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The current status of
legal medicine education in Korea

Jong Tae Park, MD, PhD
Department of Forensic Medicine, Chonnam National University Medical School

Medical education of Korea is heavily influenced formerly by Japanese and now by US system. Although Korea retains 6 years medical college system consisting of 2 years of premedical and 4 years of medical courses, the curricula of US medical schools provide a benchmark for the contents of the medical course. Among 41 medical colleges, only thirteen colleges have department of forensic medicine or other departments where forensic pathologists are working. Although there are forensic medicine classes in forty medical colleges, the class hours and credits are unsatisfactory and going on shrinkage. The trend in medical education in Korea can be summarized as clinically oriented and stressed on license examination. The enforcement of the national license examination caused the extension of the hospital training period and shortening of the lecture semesters, especially for non-clinical subjects, in the curricula. Due to this change, the forensic medicine classes in curricula were also shrunk. Medicolegal death investigation system of Korea, regulated by the criminal procedure law, does not guarantee the presence of forensic experts at the scene. Because this very forensic procedure is ruled and operated by non-experts, the prosecutors, the legal procedure of unusual death always involves some risk of malfunction. The autopsy rate is also limited by this medicolegal death investigation system. Limited numbers of medicolegal autopsies again limit the overall size of the forensic field. The small field of work is capable of maintaining small number of forensic pathologists. Because forensic pathologists in Korea are constraint in their range of duty and overall numbers by the limitation of the legal system, it is less attractive to medical students as a potential job. Because medical education in medical colleges and medicolegal death investigation system do not guarantee the appropriate postmortem examination at the scene, the police investigators and the prosecutors rely on the death certificate written by non-expert physicians and make decision whether the autopsy should be performed or not. In Chonnam National University Medical School, beside 16 hours of theoretical education, forensic medicine practice is a mandatory course in the 4th grade. We provide an opportunity for autopsy observation, case discussion, the supreme court case analysis for medical disputes, and tour to the National Forensic Service. In conclusion, weakness in the medicolegal death investigation system is not compensated by forensic medicine education in Korean medical colleges. Enlargement of hospital training period shrinks not only basic medical sciences but also forensic medicine education. Standardization and practice-oriented reform of forensic medicine education is required.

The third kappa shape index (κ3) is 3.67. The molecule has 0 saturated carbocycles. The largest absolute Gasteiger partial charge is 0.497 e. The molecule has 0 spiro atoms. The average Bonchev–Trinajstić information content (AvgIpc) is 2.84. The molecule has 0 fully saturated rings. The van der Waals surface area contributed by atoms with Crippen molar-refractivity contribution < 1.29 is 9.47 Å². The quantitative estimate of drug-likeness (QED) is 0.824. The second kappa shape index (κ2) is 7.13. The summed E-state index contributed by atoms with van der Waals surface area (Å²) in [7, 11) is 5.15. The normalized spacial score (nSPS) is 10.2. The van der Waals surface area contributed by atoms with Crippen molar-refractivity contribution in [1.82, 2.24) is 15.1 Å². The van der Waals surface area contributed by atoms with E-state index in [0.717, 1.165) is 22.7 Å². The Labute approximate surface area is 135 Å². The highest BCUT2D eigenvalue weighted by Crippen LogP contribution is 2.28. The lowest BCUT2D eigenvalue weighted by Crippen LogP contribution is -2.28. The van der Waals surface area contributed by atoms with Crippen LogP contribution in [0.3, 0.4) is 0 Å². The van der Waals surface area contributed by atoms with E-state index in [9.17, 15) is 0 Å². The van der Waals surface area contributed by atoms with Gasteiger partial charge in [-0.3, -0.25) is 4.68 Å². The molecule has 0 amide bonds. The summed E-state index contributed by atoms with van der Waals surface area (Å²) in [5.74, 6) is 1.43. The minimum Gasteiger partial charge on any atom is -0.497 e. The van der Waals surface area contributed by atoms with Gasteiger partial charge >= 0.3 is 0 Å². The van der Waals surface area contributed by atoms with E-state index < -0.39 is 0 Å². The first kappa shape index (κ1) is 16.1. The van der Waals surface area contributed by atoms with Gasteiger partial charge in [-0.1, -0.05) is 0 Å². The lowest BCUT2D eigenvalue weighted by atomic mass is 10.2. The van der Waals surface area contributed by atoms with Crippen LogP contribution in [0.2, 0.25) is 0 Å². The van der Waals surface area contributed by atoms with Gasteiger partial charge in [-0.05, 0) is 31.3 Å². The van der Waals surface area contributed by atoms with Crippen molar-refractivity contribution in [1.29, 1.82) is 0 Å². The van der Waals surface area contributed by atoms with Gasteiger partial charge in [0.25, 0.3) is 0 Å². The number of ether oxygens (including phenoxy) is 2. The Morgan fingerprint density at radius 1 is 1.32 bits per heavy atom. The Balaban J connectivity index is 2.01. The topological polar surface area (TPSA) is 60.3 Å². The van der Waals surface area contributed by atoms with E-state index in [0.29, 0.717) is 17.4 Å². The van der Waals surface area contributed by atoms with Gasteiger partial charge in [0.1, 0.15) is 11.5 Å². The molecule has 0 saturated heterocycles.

* This presentation was based on Park JT et al.'s paper published in Korean Journal of Legal medicine in 2004 and Park SH's presentation at an academic meeting of Korean Society for Legal Medicine in 2014.

  • Education Center for Forensic Pathology and Science Symposium
国立大学法人 長崎大学  
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